Rodgers v. State

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Justia Opinion Summary

Petitioner Charles Rodgers was convicted of rape and sentenced to life imprisonment. Petitioner subsequently filed a petition in the Supreme Court that sought to reinvest jurisdiction in the trial court to consider a petition for writ of error coram nobis and two motions that sought to supplement and amend that request with a substituted petition or additional documents. The Supreme Court denied the requests to supplement and amend the petition and the petition to reinvest jurisdiction in the trial court, holding that Petitioner did not meet his burden to state some basis that would warrant a proceeding for the writ.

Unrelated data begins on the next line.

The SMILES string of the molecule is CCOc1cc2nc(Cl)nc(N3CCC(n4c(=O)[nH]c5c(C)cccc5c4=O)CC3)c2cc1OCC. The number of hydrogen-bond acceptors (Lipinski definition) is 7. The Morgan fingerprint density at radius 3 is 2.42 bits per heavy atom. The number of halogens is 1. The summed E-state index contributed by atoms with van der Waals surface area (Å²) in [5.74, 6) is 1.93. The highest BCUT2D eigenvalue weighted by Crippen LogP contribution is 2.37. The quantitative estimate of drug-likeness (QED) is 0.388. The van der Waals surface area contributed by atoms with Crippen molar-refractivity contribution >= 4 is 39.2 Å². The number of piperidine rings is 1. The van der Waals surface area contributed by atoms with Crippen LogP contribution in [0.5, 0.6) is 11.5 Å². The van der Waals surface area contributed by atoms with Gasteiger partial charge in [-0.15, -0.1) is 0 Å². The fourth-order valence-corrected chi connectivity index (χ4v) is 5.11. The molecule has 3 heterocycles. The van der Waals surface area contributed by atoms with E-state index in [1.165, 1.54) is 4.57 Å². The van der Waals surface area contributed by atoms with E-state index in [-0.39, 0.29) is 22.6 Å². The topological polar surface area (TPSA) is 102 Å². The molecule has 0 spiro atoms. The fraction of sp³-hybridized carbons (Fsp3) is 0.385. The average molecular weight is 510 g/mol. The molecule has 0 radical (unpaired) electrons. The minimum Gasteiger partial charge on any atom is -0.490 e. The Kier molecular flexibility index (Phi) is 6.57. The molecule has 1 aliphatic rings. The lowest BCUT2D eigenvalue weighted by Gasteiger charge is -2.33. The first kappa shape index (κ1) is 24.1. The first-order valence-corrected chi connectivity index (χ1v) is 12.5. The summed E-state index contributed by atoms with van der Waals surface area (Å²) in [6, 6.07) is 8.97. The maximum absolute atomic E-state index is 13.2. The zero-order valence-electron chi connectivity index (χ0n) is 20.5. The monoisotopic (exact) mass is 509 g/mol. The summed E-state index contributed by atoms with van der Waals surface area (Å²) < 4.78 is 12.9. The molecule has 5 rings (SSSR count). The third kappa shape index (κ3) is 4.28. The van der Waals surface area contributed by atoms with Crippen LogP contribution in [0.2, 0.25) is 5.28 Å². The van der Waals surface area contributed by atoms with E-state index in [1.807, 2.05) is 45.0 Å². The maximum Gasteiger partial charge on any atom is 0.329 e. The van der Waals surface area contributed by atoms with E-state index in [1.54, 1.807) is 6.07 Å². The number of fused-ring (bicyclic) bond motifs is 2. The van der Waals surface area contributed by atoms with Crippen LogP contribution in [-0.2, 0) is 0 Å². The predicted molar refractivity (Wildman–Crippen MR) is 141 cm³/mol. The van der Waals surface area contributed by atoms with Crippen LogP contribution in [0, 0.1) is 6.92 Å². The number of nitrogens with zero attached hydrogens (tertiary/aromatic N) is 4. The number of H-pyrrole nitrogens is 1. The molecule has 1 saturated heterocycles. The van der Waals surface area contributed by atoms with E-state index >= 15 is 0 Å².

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Cite as 2012 Ark. 193 SUPREME COURT OF ARKANSAS No. CR 04-534 Opinion Delivered CHARLES GENTRY RODGERS PETITIONER v. STATE OF ARKANSAS RESPONDENT May 3, 2012 PRO SE PETITION TO REINVEST JURISDICTION IN THE TRIAL COURT TO CONSIDER A PETITION FOR WRIT OF ERROR CORAM NOBIS AND MOTIONS TO SUPPLEMENT AND TO AMEND PETITION [PHILLIPS COUNTY CIRCUIT COURT, CR 2002-171] MOTIONS DENIED; PETITION DENIED. PER CURIAM This court affirmed a judgment reflecting petitioner Charles Gentry Rodgers s conviction and life sentence for rape. Rodgers v. State, 360 Ark. 24, 199 S.W.3d 625 (2004). Petitioner has filed a petition in this court that seeks to reinvest jurisdiction in the trial court to consider a petition for writ of error coram nobis and two motions that seek to supplement and amend that request with a substituted petition or additional documents.1 Because the State had filed its response prior to the motions to supplement and amend, and because petitioner s proposed additions and amendments would not further his application for relief,2 we deny the requests to 1 For clerical purposes, the petition was assigned the same docket number as the direct appeal. 2 Petitioner s proposed changes would add claims that are of the same type as those presented in the petition. The proposed claims assert trial error based on facts that are contained in the record or would have been known to petitioner at the time of trial. Cite as 2012 Ark. 193 supplement and amend the petition . Because petitioner has stated no basis to warrant issuance of the writ, we deny the petition to reinvest jurisdiction in the trial court. A prisoner who has appealed his judgment and who wishes to attack his conviction reflected in that judgment by means of a petition for writ of error coram nobis must first request that this court reinvest jurisdiction in the trial court. Martin v. State, 2012 Ark. 44 (per curiam) (citing Kelly v. State, 2010 Ark. 180 (per curiam)). A petition in this court is necessary because the circuit court can entertain a petition for writ of error coram nobis after a judgment has been affirmed on appeal only after this court grants permission. Cox v. State, 2011 Ark. 96 (per curiam). It is a petitioner s burden to show that the writ is warranted. Scott v. State, 2009 Ark. 437 (per curiam). This court will grant permission for a petitioner to proceed with a petition for writ of error coram nobis only when it appears that the proposed attack on the judgment is meritorious. Hogue v. State, 2011 Ark. 496 (per curiam). To warrant a writ of error coram nobis, a petitioner has the burden of bringing forth some fact, extrinsic to the record, that was not known at the time of trial. Martin, 2012 Ark. 44. Petitioner makes a number of claims in support of his request to proceed for the writ, all of which appear to concern allegedly false statements made by the prosecution about certain continuances and a mental-evaluation report. The allegedly false statements relate to a claimed speedy-trial violation. Petitioner also alleges ineffective assistance of counsel in regard to the speedy-trial violation. Petitioner fails to identify any facts that were not contained within the record in support of these claims, and, in fact, petitioner points directly to the trial record to 2 Cite as 2012 Ark. 193 support his allegations that the prosecution s statements were false. A writ of error coram nobis is an extraordinarily rare remedy, more known for its denial than its approval. Williams v. State, 2011 Ark. 541 (per curiam); Whitham v. State, 2011 Ark. 28 (per curiam); Grant v. State, 2010 Ark. 286, ___ S.W.3d ___ (per curiam). The writ is allowed only under compelling circumstances to achieve justice and to address errors of the most fundamental nature. Coley v. State, 2011 Ark. 540 (per curiam). The remedy is exceedingly narrow and appropriate only when an issue was not addressed or could not have been addressed at trial because it was somehow hidden or unknown and would have prevented the rendition of the judgment had it been known to the trial court. Hogue, 2011 Ark. 496. This court has previously recognized that a writ of error coram nobis was available to address errors found in only four categories: insanity at the time of trial, a coerced guilty plea, material evidence withheld by the prosecutor, or a third-party confession to the crime during the time between conviction and appeal. Webb v. State, 2009 Ark. 550 (per curiam). Petitioner attempts to frame his claims to fall within the third category by alleging prosecutorial misconduct. The claims, however, assert trial error rather than some material evidence that was withheld. The facts or information forming the basis for each claim were contained in the record and were not hidden or withheld.3 Issues of trial error, even those of 3 There are some discrepancies between what petitioner appears to assert is contained in the record and what does appear in the record. For example, petitioner states that certain continuances appear on the docket that are not listed. Nevertheless, the docket, orders, and other documents referenced that form the basis for petitioner s claim are all a part of the record, whether petitioner has accurately portrayed those documents or not. 3 Cite as 2012 Ark. 193 constitutional dimension, could have been raised at trial or in some other legal proceeding and are not cognizable in a coram-nobis proceeding. Martin, 2012 Ark. 44. This court has consistently held that claims of ineffective assistance of counsel are outside the purview of a coram-nobis proceeding. Id. None of petitioner s claims is cognizable in a proceeding for the writ. Petitioner has not met his burden to state some basis that would warrant a proceeding for the writ. We accordingly decline the request to reinvest jurisdiction in the trial court for further proceedings. Motions denied; petition denied. 4